Countries in Latin America, including Brazil, moved quickly this week to face the global financial crisis and came out with a battery of measures pumping billions of US dollars to try and contain the threat of recession.
The region's largest economies, Brazil, Mexico, Argentina and Colombia, injected huge sums of money to protect their currencies, and further measures have been planned individually or in the framework of the G-20 scheduled to hold an emergency meeting in Washington on Saturday.
Brazil, the region's major economy suffered a violent plunge of markets and the currency in spite of the authorities' insistence and guarantees that the country was protected from the US credit problems.
On Wednesday the Brazilian Central Bank pumped US$ 7.7 billion into the local money market to alleviate credit restrictions and anticipated another 3 billion were ready for any other emergency. The bank also intervened three times to prop the rapidly deteriorating local currency real against the US dollar.
No figures were disclosed about the volume involved but Brazil has international reserves totaling US$ 207 billion and on Thursday stock markets and the currency initially reacted positively.
Mexico, the region's second economy and the most dependent on the US economy had US$ 2.5 billion on stand by to support the peso and announced an emergency plan of US$ 4.3 billion to promote the economy.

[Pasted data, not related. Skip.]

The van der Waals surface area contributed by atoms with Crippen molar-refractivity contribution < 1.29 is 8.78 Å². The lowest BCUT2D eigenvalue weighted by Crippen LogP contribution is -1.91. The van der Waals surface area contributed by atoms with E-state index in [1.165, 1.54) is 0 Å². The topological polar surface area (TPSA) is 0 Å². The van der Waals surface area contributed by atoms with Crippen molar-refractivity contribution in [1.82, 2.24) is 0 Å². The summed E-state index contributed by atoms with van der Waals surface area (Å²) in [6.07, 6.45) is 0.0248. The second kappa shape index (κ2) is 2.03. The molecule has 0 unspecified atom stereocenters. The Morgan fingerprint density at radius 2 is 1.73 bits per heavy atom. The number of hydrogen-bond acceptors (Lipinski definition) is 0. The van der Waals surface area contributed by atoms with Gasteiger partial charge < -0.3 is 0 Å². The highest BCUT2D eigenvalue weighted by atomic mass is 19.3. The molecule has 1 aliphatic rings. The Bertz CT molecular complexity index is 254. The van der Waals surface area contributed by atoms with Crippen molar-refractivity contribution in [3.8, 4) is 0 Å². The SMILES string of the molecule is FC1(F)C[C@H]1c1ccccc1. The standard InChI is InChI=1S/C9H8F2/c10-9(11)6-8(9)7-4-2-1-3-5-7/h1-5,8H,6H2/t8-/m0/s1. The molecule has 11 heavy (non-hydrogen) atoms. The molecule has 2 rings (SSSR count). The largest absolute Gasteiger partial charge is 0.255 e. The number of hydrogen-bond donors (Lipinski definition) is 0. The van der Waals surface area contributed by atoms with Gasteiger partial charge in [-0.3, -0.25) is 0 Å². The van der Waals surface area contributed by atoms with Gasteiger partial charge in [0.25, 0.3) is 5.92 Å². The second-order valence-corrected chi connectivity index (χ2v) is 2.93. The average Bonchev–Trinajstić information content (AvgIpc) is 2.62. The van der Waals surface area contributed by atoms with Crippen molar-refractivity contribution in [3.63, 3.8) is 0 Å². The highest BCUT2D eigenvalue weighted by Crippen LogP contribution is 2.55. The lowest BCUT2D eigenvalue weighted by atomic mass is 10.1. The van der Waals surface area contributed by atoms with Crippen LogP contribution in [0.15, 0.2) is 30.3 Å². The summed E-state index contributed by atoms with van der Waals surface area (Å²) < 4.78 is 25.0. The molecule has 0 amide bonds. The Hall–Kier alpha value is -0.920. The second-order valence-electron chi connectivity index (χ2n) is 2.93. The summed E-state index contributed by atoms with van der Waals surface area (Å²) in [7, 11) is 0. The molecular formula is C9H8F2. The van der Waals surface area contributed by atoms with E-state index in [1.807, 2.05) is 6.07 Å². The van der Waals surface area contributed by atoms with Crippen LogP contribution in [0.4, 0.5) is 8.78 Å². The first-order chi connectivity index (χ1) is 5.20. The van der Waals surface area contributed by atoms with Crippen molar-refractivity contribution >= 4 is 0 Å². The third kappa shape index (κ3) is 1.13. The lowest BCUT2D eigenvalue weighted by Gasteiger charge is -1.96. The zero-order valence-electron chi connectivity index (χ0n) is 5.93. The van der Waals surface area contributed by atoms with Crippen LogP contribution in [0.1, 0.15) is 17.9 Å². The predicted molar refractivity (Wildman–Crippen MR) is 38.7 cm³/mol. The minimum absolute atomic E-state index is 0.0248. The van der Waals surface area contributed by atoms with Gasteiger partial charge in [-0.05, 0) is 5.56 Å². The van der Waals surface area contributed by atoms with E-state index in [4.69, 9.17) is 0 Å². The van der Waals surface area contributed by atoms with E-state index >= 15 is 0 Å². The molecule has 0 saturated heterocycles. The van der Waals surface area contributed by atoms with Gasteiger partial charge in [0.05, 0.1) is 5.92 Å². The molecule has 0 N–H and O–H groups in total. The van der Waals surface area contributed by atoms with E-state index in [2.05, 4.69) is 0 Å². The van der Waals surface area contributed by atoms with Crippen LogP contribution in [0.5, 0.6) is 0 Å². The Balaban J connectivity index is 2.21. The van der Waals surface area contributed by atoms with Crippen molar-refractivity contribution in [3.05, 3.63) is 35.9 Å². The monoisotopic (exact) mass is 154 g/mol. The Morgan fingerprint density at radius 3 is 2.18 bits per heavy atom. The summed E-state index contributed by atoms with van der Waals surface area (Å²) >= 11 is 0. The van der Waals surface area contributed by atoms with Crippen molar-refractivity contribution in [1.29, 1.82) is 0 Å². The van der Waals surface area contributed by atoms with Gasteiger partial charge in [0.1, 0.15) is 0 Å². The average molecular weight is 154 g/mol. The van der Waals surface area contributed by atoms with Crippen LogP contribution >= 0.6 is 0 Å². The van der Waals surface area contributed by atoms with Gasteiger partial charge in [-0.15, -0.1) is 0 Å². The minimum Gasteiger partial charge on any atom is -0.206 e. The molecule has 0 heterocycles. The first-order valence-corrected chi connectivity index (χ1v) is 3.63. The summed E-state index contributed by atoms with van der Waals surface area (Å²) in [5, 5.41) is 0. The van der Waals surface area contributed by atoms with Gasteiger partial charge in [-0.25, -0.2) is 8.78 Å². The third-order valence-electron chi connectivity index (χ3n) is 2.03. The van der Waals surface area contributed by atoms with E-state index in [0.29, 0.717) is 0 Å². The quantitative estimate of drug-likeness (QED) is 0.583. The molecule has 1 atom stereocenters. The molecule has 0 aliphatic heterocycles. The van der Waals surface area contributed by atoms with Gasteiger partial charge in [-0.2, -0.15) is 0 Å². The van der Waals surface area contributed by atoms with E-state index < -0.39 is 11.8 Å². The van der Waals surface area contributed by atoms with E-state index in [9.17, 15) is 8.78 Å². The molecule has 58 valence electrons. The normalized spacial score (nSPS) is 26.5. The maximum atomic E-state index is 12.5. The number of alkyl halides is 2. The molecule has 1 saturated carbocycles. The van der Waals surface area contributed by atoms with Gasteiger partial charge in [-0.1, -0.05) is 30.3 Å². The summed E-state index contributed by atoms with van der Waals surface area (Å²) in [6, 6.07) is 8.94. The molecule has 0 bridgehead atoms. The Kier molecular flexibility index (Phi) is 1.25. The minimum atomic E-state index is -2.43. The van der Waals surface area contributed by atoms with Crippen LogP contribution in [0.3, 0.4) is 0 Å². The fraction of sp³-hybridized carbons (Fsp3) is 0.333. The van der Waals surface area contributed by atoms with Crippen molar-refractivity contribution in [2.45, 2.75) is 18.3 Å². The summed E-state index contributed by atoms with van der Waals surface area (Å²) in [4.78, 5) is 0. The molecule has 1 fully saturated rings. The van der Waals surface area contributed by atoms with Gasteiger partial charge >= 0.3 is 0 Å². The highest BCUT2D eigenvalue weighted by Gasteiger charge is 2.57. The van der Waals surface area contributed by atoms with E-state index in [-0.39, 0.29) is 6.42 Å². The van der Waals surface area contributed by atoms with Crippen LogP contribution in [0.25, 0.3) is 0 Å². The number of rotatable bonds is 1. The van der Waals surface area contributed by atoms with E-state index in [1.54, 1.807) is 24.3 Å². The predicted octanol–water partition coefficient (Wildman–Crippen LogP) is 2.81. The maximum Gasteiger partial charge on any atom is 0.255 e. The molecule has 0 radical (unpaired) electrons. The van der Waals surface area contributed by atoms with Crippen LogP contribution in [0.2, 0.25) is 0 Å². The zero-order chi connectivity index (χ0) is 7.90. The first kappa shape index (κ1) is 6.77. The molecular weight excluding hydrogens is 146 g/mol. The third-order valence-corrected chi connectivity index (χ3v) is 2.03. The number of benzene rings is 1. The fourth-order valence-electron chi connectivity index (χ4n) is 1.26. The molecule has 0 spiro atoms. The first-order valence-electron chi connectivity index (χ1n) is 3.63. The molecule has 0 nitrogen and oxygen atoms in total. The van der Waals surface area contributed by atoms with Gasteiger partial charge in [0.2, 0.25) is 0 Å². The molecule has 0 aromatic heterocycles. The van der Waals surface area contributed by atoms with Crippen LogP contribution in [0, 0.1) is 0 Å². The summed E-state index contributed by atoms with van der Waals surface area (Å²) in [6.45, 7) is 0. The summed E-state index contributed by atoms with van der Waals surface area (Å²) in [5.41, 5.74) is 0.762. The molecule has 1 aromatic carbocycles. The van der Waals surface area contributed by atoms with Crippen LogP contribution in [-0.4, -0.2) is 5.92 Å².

Investments are mainly in infrastructure and "they are not a financial bail out, but are rather focused to support the internal engines that prop the Mexican economy", said president Felipe Calderon on national television.
Calderón said Mexico was facing a serious drop in exports, investments, remittances and tourism income. Growth forecast for this year is down to 2% from 2.4% and to 1.8% for next year.
Meantime in Argentina the Central Bank rescued the peso from a strong depreciation by selling US$ 3.5 billion in the market. The US dollar is at a "reasonable and controlled" level vis-í -vis the peso said Interior Minister Florencio Randazzo.
Central bank international reserves dropped to US$ 47 billion and Argentine authorities said they were concerned with the 30% depreciation of the Brazilian real, since Brazil is Argentina's main trading partner.
Foreign Affairs minister Jorge Taiana said an emergency meeting of Mercosur had been convened to analyze the global crisis and "coordinate and define positions".
In Colombia president Alvaro Uribe announced more flexible rules for foreign capital coming into the country and proposed a fiscal amnesty for those Colombians who were intent in repatriating their monies.
"We need to ensure liquidity, finance sources and contribute to a stable and competitive interest rate", underlined Uribe.
However since all four countries are concerned about inflation none of the Central Banks joined the Federal reserve and the European central bank in the coordinated cut rate as happened on Wednesday.
But again on Thursday Latin American markets were dragged at last moment by Wall Street's pessimism which after a balancing act during most trading, plunged in the last half hour 679 points, 7.33% below the 9.000 points threshold to 8.579.
Brazil's Bovespa ended trading down 3.92% at 37.080 points in spite of having recovered in mid afternoon 5%. This is the sixth consecutive drop of Bovespa which has accumulated losses of 41% so far this year. The Central bank supported the Real with US$ 911 million.
Argentina's Merval was down 4.99% to 1.287,33 points after having gained 3.2%. In Chile both indexes slid: IPSA 1.61% and IGPA 1.12%. But the country's risk rating remains above 1.300 points of the EMBI index.
Finally Mexico stock exchange after an initial positive response dropped 1.78% to 20.310 points, the sixth fall running.
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